When Will You Live Your Dreams?
“You don’t have to be great to start, but you have to start to be great.”
~ Zig Ziglar
Which will you choose today, day one or one day? Will today be the day you really begin to live, or will you put it off again? I lived much of the first half of my life as an endless series of saying “one day.” One day I will get in shape. One day I will travel. One day I will write a book.
There is a Buddhist parable about an elderly monk doing heavy labor in the hot sun without a hat. A traveler noticed the old man and felt sorry for him.
“Why not have one of the younger monks do that?” asked the traveler.
“Because that would not be me,” answered the old monk.
“Why not at least wait until later in the day when the sun is not so hot?” proposed the traveler.
“Because that would not be now,” smiled the monk.
The old monk understood that only he can live his life and that the only time to live it is now. Imagine your best life. What does it look like? How close are you to living that life? What steps will you need to take to get there? What can you do right now to move in that direction?
Erica, tends to live in the present moment, but it took a big health crisis to wake me up and choose day one instead of yet another one day. A few years ago I was diagnosed with COPD. It is a chronic, progressive, incurable lung disease. I have always been into fitness and had every intention of retiring with Erica on a boat and sailing the seven seas. This diagnosis was a punch in the gut. I freaked out. COPD means gradually suffocating to death. In the end stages, people with this condition struggle for every breath and have difficulty doing simple activities like walking and getting dressed.
The comfortable fantasy that I will die at 96 having some kind of crazy adventure went right out the window. I became deeply depressed and threw in the towel. I drank heavily and obsessed over dying for months. This was also, of course, a very difficult time for Erica. Not only did she have to deal with her concerns over my physical health, but she also had to manage a husband who was mentally falling to pieces. Eventually, with her support, I took back control of my life. Many of the strategies I used to do so are outlined in our upcoming book, Guide for Aging Heroes. You may not have experienced walking out of your doctor's office with life-altering health news, but there is a good chance that at some point you will. How will you deal with it?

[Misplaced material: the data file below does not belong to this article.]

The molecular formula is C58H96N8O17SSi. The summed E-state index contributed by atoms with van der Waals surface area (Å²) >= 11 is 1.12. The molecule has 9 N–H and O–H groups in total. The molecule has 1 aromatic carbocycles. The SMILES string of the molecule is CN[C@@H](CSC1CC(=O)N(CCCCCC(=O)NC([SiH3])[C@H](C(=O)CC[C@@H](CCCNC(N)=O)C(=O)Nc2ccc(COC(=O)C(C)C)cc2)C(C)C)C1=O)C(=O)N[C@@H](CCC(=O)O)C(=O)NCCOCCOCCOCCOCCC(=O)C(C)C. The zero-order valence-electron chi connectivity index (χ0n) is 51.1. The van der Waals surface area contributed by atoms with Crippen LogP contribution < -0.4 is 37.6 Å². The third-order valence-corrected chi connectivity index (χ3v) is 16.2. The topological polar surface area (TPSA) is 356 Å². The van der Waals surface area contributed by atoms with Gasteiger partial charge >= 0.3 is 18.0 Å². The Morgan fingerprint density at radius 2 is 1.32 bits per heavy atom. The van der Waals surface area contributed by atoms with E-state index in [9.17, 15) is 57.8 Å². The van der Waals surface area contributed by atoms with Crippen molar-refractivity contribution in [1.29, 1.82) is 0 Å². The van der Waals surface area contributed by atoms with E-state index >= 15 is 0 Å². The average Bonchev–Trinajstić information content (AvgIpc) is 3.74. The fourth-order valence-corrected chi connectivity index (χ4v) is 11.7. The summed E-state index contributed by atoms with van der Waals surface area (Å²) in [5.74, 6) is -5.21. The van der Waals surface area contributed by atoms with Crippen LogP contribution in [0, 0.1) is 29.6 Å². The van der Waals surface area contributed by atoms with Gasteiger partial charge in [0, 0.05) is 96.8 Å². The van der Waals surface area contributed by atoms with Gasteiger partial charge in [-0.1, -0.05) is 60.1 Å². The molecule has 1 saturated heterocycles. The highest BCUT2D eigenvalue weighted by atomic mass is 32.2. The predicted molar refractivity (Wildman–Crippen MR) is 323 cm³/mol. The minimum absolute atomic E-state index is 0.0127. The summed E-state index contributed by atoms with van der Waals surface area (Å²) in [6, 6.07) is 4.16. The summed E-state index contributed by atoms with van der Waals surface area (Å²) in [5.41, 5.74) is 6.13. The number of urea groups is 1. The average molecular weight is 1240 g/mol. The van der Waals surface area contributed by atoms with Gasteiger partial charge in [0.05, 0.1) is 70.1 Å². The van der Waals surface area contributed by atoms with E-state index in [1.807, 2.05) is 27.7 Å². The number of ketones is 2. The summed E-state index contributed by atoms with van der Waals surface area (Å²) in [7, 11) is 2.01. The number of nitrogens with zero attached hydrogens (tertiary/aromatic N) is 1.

Emily Dickinson said, "That it will never come again is what makes life so sweet." My dad died from an aortic aneurysm at age 69. His doctor compared it to being struck by lightning. Not a terrible way to check out. He was never decrepit, never senile. He had tackled a purse snatcher 6 months before his death and spent the morning driving a transfer truck the day he died. I often wonder how his final days might have been different if he had known that the last sunset he saw would be the last sunset he would ever see and the last time he kissed my mother would be the last time he would ever kiss her. Wouldn't he have cherished those experiences and made himself fully present for them?
I think the gift of my diagnosis was an opportunity to re-prioritize. A chance to tune in to the people I love and invest myself in truly meaningful activities. I have no interest in quietly fading away. I will charge into the future with passion and creativity. I will engage the remaining stages of my life on my own terms and will not allow a diagnosis to spill wind from my sails.
Social psychologists describe two stages in the second half of life. Each stage has two possible outcomes, one positive and one negative.
The potential outcomes in middle age are either generativity or stagnation. The term generativity comes from the word generous. By middle age, many people have achieved a certain level of stability. Healthy adults at this stage of life are compelled to give back. They may invest themselves in raising well-adjusted children, nurturing a loving relationship with a significant other, or getting involved in their communities by joining a PTA, charity organization, or activist group. Generativity includes caring for future generations and is inclusive of all people, not just the people close to you.